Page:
Impact of thinning on soil properties and biomass in Apalachicola National Forest, FloridaThis article is part of a larger document. View the larger document here.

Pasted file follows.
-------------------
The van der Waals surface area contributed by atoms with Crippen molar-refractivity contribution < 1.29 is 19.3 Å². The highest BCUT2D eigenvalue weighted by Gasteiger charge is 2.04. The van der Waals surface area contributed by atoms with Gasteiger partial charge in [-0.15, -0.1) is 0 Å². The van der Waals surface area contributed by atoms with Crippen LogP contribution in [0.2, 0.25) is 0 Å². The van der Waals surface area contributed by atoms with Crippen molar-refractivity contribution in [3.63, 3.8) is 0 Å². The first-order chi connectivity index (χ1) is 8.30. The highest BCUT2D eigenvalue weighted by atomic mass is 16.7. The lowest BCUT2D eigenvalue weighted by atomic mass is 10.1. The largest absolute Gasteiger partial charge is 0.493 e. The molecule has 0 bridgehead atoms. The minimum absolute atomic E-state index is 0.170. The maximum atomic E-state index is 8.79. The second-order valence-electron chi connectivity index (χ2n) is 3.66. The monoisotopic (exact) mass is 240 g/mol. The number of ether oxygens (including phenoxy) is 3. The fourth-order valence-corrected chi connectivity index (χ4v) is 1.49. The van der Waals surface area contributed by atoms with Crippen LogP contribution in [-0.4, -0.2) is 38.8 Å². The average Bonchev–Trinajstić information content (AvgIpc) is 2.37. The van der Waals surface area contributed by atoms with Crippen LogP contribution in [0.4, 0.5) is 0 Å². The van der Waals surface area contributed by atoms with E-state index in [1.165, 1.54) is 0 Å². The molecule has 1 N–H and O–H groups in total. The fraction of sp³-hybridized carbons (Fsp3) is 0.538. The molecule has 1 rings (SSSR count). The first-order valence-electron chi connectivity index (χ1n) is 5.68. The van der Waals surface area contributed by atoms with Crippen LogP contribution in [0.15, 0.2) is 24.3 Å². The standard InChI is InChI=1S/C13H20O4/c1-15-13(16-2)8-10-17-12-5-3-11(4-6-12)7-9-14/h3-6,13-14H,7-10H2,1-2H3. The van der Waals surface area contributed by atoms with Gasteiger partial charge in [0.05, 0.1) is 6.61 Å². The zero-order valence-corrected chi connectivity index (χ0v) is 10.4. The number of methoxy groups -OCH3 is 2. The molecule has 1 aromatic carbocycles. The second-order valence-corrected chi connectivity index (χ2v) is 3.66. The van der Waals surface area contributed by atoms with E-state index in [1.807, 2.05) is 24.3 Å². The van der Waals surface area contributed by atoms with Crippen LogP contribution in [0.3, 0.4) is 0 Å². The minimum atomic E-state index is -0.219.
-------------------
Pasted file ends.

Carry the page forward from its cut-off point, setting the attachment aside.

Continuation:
The effect of a silvicultural operation, row thinning at two intensities (single row, SR, and double row, DR, thinning), on soil properties and biomass were investigated in selected 28 year-old slash pine (Pinus elliotti) plantations in the Apalachicola National Forest. Stands were thinned in May 2011 and burn regimes were executed during dormant seasons. Indicators of changes in soil physical properties and biomass were evaluated in this work. Response variables included soil bulk density, stand basal area, and biomass. Stand basal area was consistently highest across locations in the control treatments ranging from 21 to 31 m2 ha-1. In two locations, SR treatment had the greatest DBH and DGL values and was significantly different (p > 0.05) in location 2. The average soil bulk density at two depths, 0 and 15 cm were 1.51 g cm-3, 1.49 g cm-3, and 1.44 g cm-3, and 1.62 g cm-3, 1.64 g cm-3, and 1.62 g cm-3 for the SR, DR and control treatments, respectively with no significant treatment effects observed. Varying results in understory biomass was detected with as much as 30 percent and 24 percent reduction for SR and DR respectively at location 2 while there was a 3 percent and 15 percent increase for SR and DR respectively at location 1. Aboveground biomass had significant reduction (p > 0.05) due to treatment effects with a range of 12 percent to 36 percent for SR and 42 percent to 51 percent for DR across locations.